The gear ratios are well spread and it’s easy to drive the Aria in traffic at low speeds while chugging along in a higher gear. As the Aria is a heavy vehicle and runs on wide 235mm section tyres, expecting the Aria to deliver tyre shredding performance wouldn’t be fair. Hence, we were pleasantly surprised when the cross-over managed a sub 15-second timing for our 0-100km/h dash! Infact, we cross-checked the reading more than a couple of times on our test laptop for verification and each time, the 0-100km/h sprint came out to be between 14.9 to 15.2 seconds! A limited test course didn’t allow for the actual top speeds though the car managed an indicated 140km/h pretty easily with probably another twenty odd to come. Apart from the terrific performance, the Aria also scores pretty well in terms of its ballistic mid-range punch. The turbo kicks in at around 1500rpm with an intoxicating whistle and shoves the car ahead with a great force. Closing in on gaps in traffic doesn’t really call for mathematical calculations and until unless you will be driving the vehicle with a full load of seven people, the 2.2-litre motor won’t really give you a reason to complain. We repeatedly drove the Aria in both 4x2 as well as 4x4 mode and found its drivability to be on par with our expectations.

What we like
Has good power delivery
What we don't like
Refinement could have been better

Diesel Mileage 15.05 kmpl

The Aria is powered by a diesel engine only. The Aria comes powered by a 2.2-litre direct injection common rail engine with variable turbine technology that manages to churn out 150PS and an ARAI certified fuel economy of 15.05 km/l

Diesel Variants
Tata Aria Pure LX 4X2 15.05 kmpl
Tata Aria Pleasure 4X2 15.05 kmpl
Tata Aria Pride 4X4 15.05 kmpl

High speeds stability is top notch and the electronic work in perfect tandem to get the heavy vehicle to a standstill from crazy speeds without any drama whatsoever. Steering is on the heavier side for parking speeds though feels much better once on the move. One irritating part is the positioning of the controls for the music system which easily fumble with your hand while turning the wheel. Another feather in the Aria’s cap comes in the form of the “4x4 torque on demand” system - available as option on all except the Pure version.

This system supplies the torque in varying proportions between the two axles depending upon the terrain. It also helps in off-road driving as well as stability on winding roads. We got ample opportunities to test this system (as seen from the locations in the pictures). There is no driver intervention required though one can switch to 4x2 for saving fuel by the press of a button. Tata has gone a long way in making the Aria one of the safest set of wheels in its segment. It comes equipped with disc brakes all around, ABS with EBD, ESP and TCS and six air-bags on the top end variant!

What we like
Has safe road manner
What we don't like
There is some body roll around corner

The suspension of the Aria is another area where this vehicle excels. The double wishbone front and the five link rear with coil springs and hydraulic shock absorbers go a long way in making its occupants feel comfortable. Drive the Aria over roads that don’t exist and it seems to swallow in everything. The recent monsoons have left quite a few patches which means traffic often crawls at a snail’s pace at many places. In the Aria, one can literally fly past them while remaining composed and poised over deep pot-holes at triple digit speeds. Further with the assurance of all-wheel drive, ABS and TCS in the back of our mind, pushing the Aria on broken roads on curvy roads wasn’t an issue. Infact, it inspired confidence to further explore the cross-over’s limits – something that owners would seldom indulge in.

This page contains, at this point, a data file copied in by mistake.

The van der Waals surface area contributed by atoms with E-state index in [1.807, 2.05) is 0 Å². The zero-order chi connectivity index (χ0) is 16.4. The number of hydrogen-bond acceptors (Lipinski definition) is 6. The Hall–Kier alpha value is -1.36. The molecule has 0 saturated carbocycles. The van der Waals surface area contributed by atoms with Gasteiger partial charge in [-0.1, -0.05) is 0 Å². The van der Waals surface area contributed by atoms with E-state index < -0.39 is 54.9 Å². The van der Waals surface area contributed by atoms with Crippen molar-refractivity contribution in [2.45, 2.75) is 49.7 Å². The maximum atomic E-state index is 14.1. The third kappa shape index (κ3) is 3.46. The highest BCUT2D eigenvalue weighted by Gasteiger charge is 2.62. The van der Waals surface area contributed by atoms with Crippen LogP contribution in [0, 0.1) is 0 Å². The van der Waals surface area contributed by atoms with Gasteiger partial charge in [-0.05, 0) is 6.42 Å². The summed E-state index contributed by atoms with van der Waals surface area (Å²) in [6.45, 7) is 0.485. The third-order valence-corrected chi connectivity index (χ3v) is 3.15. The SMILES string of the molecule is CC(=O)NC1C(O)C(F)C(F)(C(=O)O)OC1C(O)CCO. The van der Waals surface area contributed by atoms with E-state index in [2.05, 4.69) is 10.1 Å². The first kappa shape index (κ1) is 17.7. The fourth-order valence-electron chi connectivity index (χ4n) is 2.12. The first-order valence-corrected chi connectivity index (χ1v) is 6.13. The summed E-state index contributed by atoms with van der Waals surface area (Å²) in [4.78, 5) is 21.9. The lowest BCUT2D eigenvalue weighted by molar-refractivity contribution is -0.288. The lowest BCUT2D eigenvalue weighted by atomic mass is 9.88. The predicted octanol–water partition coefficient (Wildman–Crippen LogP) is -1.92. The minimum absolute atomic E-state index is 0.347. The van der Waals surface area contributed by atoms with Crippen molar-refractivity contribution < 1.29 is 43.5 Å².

What we like
Has a comfortable setu
What we don't like
High speed ride could have been better

Other Tata Cars

Very expensive
Posted on 29 Oct 10 at 5:28 pm

Pros Nothing

Cons Everything, cost, style

Full copy of Toyota Innova! The price is much high. I gave a test drive and the AC was not comfortable at all! I think the price of Aria should be around 5-6 Lacs.

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6 of 10 users found this review helpful.

TAATAA ARIA
Posted on 29 Mar 11 at 1:06 pm

Pros This is a good car in the range.

Cons Too inferior welding job, poor paint quality. Poor quality standards by TATA

I have booked an ARIA and when I saw the vehicle when I went to take delivery, I was shocked to see that TATA Motors can be so reckless while manufacturing cars, especially in a premium segment like this. The car did not have any branding, the welded joints of the tyre contour at external visible area was already coming off, the arc welding spots clearly visible, without even them trying to do a proper painting job (A roadside welder can do a much better job than the one on this TATA ARIA). If TATA cannot ensure quality of the visible exterior surface of a car like this, how one can be sure about the engine and the other work Hope these cars will not split into pieces on the highways. Most surprisingly none of the TATA motors management including the MD of the company never bothered to contact a customer who had real big issue with a New TATA ARIA he decided to buy. I have all the photographs of the vehicle which I refused to take delivery from TATA's own subsidiary dealer Concorde Motors, though every one from Concorde and a person introduced himself as territory manager from TATA motors (did not have his business card because he just joined TATA Motors) agreed that there is a serious issue with the TATA ARIA they RTO registered on my name. Its better that TATA stick to economy cars like NANO so that product quality and customer satisfaction is not so important. Moreover TATA Motors is yet to learn the basics of customer service, something which is important while selling premium cars. I can share the photographs if someone interested

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4 of 6 users found this review helpful.

TATA Aria. The Game Changer!!
Posted on 13 Oct 10 at 10:50 pm

Pros Looks Great, A TATA but dsnt look like one between its siblings, Amazing build quality, Very Sturdy.

Cons Insurance pricing is very Steep, 3rd Row Seats, Can't Think of more things.